Be that as it may. Even being here less than 24 hours has brought home to me the absolute necessity of finding and making time like this.  It’s as important as sleep, or air.

Do you like or need to be alone? How do you find time for it?

This post is part of a 30-day series for National Health Blog Post Month. Join me! And check out some other bloggers’ take for day 2:

 

Day 1 of National Health Blog Post Month: Why Do I Write? About My Health?

Filed under: 30in30,health,healthy challenge,writing — Susan @ 12:40 am

my heroine: Harriet the Spy

Why do I write about my health? Why do I blog about health? The two questions are interchangeable, because I think if I did not blog about my health, I wouldn’t be writing about it. The blogging, ie the public conversation, is a necessary element.

I started this blog on the day that I first doubted my health. When I felt that my health had betrayed me, or that I had betrayed it. I was alone and afraid. I knew from other trials in my life that writing was a way to find my way through frightening territory.

I don’t know who or what I would be if I could not write. I first began writing imaginary stories, illustrated ones, about girls with cats and men with hats, when I was about six. When I was ten, I started keeping my first diary, the bona fide kind with a miniscule key and gold edged pages. I wrote in Harriet-the-Spy type composition books and then thick black Chinese notebooks with fine lines and thin paper. I have never not written, ever since I learned what writing was.

For many years I kept a blog about writing, and about books I was reading, but soon that spilled into many other areas of my life – parenting, mothering, daughtering – and I called that blog ReadingWritingLiving. Often as I experienced something remarkable, or moving, or noticeable in my life, I would think, this would be good for the blog.

On the day that I learned that I probably had diabetes, I did not think it would be good for the blog. I was terrified and ashamed. I desperately wanted to talk about what had happened, but I did not want anyone I knew to know what I was grappling with. I could not bear the thought of looking anyone in the face and telling them that I had probably eaten and slogged my way into ill health.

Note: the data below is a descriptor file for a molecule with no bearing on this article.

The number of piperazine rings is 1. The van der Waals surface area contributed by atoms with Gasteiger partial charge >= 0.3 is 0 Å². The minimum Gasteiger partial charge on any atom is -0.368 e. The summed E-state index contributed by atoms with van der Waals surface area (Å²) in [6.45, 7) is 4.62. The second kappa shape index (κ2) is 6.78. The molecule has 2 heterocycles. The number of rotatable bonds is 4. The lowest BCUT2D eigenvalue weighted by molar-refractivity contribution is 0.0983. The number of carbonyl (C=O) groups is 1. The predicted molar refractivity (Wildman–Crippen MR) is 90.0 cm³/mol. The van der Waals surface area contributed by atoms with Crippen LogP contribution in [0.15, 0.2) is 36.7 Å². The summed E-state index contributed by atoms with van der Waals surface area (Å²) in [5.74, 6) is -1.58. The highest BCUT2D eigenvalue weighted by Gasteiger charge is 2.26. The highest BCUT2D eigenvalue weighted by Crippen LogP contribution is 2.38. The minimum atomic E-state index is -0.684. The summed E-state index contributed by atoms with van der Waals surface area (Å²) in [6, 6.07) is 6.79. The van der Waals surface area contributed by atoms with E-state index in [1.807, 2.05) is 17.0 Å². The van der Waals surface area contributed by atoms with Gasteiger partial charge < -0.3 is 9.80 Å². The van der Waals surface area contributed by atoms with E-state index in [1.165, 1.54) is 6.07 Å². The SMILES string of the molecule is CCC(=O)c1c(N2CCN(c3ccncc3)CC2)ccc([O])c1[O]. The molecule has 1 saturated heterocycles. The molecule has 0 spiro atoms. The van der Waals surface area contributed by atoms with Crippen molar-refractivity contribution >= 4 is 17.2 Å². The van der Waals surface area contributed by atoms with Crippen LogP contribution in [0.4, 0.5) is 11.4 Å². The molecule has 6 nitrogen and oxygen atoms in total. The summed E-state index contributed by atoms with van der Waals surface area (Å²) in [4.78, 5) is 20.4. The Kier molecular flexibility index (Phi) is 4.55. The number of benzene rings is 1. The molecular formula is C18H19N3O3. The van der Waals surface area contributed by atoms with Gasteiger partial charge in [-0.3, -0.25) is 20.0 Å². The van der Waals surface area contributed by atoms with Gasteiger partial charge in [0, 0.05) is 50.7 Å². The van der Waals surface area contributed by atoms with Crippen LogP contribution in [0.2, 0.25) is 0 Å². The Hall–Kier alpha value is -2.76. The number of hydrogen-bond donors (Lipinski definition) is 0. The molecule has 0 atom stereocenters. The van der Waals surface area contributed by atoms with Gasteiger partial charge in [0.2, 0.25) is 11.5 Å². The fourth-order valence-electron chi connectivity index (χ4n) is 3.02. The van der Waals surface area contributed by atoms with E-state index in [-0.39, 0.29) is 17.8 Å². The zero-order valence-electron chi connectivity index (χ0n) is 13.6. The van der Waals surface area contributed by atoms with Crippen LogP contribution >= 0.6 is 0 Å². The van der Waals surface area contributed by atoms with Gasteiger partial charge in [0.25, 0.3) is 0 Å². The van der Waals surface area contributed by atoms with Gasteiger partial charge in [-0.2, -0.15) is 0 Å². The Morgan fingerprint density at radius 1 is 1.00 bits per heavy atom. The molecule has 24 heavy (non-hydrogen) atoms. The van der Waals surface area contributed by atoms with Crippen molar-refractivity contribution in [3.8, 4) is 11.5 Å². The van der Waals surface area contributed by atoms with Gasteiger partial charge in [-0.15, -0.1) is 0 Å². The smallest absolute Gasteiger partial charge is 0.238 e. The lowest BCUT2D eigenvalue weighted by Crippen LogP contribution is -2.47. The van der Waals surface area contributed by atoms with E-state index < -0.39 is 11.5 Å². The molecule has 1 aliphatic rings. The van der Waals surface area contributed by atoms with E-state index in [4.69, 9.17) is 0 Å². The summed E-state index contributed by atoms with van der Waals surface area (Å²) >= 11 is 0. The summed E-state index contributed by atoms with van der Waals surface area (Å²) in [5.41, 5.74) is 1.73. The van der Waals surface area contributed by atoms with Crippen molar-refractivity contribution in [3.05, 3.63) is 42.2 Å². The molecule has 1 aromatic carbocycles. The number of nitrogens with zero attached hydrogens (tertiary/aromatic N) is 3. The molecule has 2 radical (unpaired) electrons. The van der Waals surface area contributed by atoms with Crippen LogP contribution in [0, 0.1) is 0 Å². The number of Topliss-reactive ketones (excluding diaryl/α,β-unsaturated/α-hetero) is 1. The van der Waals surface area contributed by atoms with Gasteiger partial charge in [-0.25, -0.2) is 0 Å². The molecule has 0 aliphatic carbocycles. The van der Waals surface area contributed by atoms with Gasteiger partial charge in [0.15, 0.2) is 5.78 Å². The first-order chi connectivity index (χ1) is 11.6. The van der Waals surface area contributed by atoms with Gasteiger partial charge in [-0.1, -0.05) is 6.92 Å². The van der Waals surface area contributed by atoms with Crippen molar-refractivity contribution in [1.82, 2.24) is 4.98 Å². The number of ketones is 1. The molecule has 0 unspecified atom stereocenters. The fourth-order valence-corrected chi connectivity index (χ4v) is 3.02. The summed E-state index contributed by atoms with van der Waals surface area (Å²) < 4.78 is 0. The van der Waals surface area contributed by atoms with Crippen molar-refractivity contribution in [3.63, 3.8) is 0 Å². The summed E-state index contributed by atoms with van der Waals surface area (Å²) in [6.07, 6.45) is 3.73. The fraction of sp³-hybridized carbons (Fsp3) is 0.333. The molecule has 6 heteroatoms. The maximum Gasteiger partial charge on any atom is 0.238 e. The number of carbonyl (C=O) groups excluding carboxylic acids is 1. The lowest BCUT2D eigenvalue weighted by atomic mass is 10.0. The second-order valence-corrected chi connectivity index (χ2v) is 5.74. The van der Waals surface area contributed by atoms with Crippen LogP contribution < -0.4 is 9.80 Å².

As I always do when I am feeling desperate or anxious, I turned to writing. Why not just write in a secret journal and keep it under my bed? Why not use my already conversational blog? Because I wanted to talk to people, but I wanted to do it from behind the dim curtain of a confessional. I wanted to discuss my predicament, but while wearing a paper bag on my head.

And so I began this blog. A blog in which I could express my fears and worries, and a vehicle for finding other people who had traveled this same path. I needed companions, but not the same companions I had known my whole life. I needed: though I didn’t know it even existed at the time – the healthy blogosphere.

I have met other people with diabetes. Other people who almost have diabetes. People who have lost weight or can’t lose weight or lost weight and then gained it. People who are struggling to get off the couch or who are training to finish an Ironman triathlon, or their first 5k race.  I have read the words of people who have made me cry and throw virtual embraces into the air, hoping they will land on a real human.

My blog is no longer secret or anonymous. I have met other bloggers, and my nonblogging friends have come here to see how I am doing, or to express their own thoughts and feelings about their health. It is a place where I can be seen.

This blog gave me my health. It gave me a place to say, “My health is not so hot,” and to say, I feel better than I ever have. It gives me a place to be honest, and vulnerable, and discouraged and hurt and victorious.  It’s not just about my health – it IS my health.

And that’s why I write about health.

I have joined the WeGo Health Thirty-blogs-in-thirty days challenge. As some of you know, I kinda like challenges. Sometimes I finish them and sometimes I don’t. But I like trying.

We are getting two prompts each day in November, and we get to choose which one we want to write about. I like that.

Click here if you want to join me.

 

Big Blue Test: IT WORKS. October 25, 2012

 

I’ll never forget the first time I did the Big Blue Test. It involves taking one’s blood glucose, then exercising for 14+ minutes, then taking it again. Simple. I first did it the first year I was diagnosed with diabetes. I had never done this particular before-and-after test before, and I remember my blood glucose going down a LOT after exercising. It was such an eye opener and it was THE thing that helped me make the direct connection between activity and health. MY health.

Last year I was fortunate enough to participate in the Big Blue Test video promoting exercise for people with diabetes. It was so much fun, such and honor, and to this day I do not fail to get goosebumps when I hear that song.  This year’s video is pretty darn cool, too!

The deal is that every day between now and November 14 (World Diabetes Day) – you can take the test at the Big Blue Test site. You don’t have to have diabetes in order to help people with diabetes! Each test done will mean a donation toward much needed supplies for people with diabetes.

This morning I put on my BBT T-shirt. I tested, then got on the elliptical in my garage for 22 minutes, then tested again. The drop isn’t as huge as it was the first year, BUT that’s because I ate an apple with peanut butter less than an hour beforehand and I can tell you that without the exercise, it would have been a lot, LOT higher.   So YEAH exercise, and YEAH Big Blue Test.

Please join me!!

on the elliptical

Ta-daa!!!